The new president of Argentina, Javier Milei, has removed the crypto tax plan from the Omnibus bill.
The Argentine news website iPROup reports this with an article published a few days ago.
Milei’s idea was to have a new tax regime for cryptocurrencies approved by parliament within the Omnibus bill. The removal from the Omnibus law effectively postpones the decision in this regard.
The new crypto taxes in Argentina
Milei’s proposal was to create a tax exemption for cryptocurrencies.
In order to achieve this, he had inserted a clause for the regularization of digital assets in the original draft of the Omnibus bill, in exchange for the payment of a one-time tax on previously undeclared assets.
This clause provided for allowing Argentine citizens to declare ownership of previously undeclared assets, such as cryptocurrencies, by paying a 15% tax only on the value exceeding a threshold of $100,000.
In fact, this created a total tax exemption for those who declared the possession of assets with a total value of less than $100,000, and a partial exemption for higher amounts.
So in Argentina the current tax regime will continue to apply, which does not impose taxation on the mere possession of cryptocurrencies, while it does impose the usual transaction tax on any capital gains generated from sales.
However, the fact that the clause regarding cryptocurrencies has been removed from the Omnibus law does not mean that it has been completely abandoned, but only that they could try to have it approved in another way.
The problem with the parliament
Javier Milei was elected in November and took office in December.
Its biggest problem is that it does not have a majority in parliament.
Milei is an independent who does not belong to any major party, but to a coalition that has only 38 deputies and 8 senators out of a total of over 320.
In the Argentine Chamber of Deputies, the relative majority is held by the opposition party Unión por la Patria (UP) with 103 seats. However, out of 257 seats, the government can rely on 114 supporters, including members of the governing parties and external support.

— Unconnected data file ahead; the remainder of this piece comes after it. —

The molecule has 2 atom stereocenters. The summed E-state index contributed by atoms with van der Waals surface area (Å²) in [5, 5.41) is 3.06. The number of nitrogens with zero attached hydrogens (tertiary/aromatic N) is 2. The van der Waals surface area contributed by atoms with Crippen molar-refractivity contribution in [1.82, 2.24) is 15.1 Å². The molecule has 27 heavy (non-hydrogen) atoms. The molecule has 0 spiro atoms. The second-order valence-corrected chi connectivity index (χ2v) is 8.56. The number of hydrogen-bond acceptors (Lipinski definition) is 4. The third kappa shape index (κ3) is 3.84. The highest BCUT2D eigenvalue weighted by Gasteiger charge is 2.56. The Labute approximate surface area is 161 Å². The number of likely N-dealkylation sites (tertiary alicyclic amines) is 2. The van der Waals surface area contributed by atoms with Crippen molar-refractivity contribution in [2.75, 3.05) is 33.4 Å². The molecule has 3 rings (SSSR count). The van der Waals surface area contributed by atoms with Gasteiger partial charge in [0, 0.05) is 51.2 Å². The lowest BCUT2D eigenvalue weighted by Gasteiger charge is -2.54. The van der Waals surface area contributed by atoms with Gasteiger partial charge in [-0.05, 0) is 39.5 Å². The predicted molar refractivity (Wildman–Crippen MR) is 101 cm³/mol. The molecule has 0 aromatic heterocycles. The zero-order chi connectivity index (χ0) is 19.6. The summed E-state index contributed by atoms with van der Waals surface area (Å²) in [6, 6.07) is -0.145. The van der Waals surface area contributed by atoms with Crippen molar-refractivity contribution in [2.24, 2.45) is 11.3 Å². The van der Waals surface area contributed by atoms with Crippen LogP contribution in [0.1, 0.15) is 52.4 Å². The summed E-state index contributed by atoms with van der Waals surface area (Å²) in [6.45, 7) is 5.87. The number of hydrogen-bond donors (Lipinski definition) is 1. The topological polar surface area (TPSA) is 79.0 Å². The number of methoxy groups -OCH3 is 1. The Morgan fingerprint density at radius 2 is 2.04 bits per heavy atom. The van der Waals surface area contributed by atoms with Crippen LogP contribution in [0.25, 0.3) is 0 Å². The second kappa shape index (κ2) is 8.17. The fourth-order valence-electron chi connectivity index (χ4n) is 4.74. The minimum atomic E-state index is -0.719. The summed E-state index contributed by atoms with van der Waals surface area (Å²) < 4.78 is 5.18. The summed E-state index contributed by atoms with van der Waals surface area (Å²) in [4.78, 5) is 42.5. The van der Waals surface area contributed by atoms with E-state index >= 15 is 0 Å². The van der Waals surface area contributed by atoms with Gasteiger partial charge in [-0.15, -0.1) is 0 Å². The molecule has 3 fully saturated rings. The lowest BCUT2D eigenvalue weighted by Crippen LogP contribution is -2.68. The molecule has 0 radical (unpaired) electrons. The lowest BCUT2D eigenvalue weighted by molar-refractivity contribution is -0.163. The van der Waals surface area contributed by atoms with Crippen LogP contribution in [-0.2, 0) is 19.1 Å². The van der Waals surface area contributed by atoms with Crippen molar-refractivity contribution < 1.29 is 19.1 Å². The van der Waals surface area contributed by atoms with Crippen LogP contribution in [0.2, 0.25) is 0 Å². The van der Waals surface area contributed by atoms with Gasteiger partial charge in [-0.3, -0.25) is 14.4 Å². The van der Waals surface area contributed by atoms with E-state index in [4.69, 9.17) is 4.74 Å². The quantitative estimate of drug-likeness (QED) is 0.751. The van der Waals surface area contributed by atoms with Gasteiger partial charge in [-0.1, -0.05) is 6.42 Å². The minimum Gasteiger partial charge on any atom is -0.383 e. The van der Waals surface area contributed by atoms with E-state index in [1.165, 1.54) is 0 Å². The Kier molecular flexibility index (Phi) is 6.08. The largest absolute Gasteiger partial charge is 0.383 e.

Since the absolute majority would be 129 seats, Milei is effectively governing without a majority in parliament.
Note that the parliament was elected on October 22nd, the day when Milei received less than 30% of the votes in the first round. So, the candidate who received the most votes among the presidential candidates was Sergio Massa, the candidate of UP.
So in fact, the October elections were won by UP, while the November elections (the second round of the presidential elections) were won by Milei. This greatly complicates the ability of the new president to govern.
The Omnibus Law
The Omnibus bill, which included the clause on cryptocurrencies, is a massive attempt at reform all at once that the Argentine parliament does not particularly like.
In fact, Milei is forced to compromise in order to get it approved, to the point of having to delete the passages on which there is less consensus.
The Minister of the Interior Guillermo Francos has stated that the entire section of the bill concerning fiscal issues has been reduced, and the crypto clause has effectively been postponed. This suggests that in the near future, the matter will return to the attention of the government and parliament.
The problem is that the Omnibus bill, as it is, is causing many delays in its approval, as it is full of points that parliament is contesting. Not having a real majority in parliament, Milei is forced to negotiate.
According to Francos, the elimination of the tax section was crucial to speed up the approval of the law.
Crypto taxation in Argentina
In Argentina, the only crypto tax is the one on any capital gains resulting from sales.
Individuals residing in Argentina must pay a tax on any income derived from the sale of cryptocurrencies at a rate of 15%, while corporate profits, for example, are taxed at a progressive rate ranging from 25% to 35%, plus an additional 7% for any dividend distribution.
Therefore, it is a taxation lower than that of many other countries, among those that tax crypto capital gains, but still in line with the rest of the world.
The issue raised by Milei instead concerns the emergence of undeclared profits in the past, a sort of amnesty that would have the advantage of not making those who are under $100,000 pay.
The future evolution of crypto taxes in Argentina
It is not yet known whether Milei will really favor cryptocurrencies, or Bitcoin, in Argentina.
What is known is that for now he has abandoned the plan to close the Argentine central bank and replace the peso with the dollar.
However, he reiterated that it is only a temporary abandonment, certainly also due to the fact that he does not have a majority in parliament supporting him.
In other words, his victory at the end of 2023 was only partial, because even though he won in the second round and was elected president, in the first round the UP had performed better than him. And so he finds himself having to govern with a parliamentary majority that either does not support him or even wants to oppose him.
In such a scenario, it seems that it will be particularly difficult for him to govern.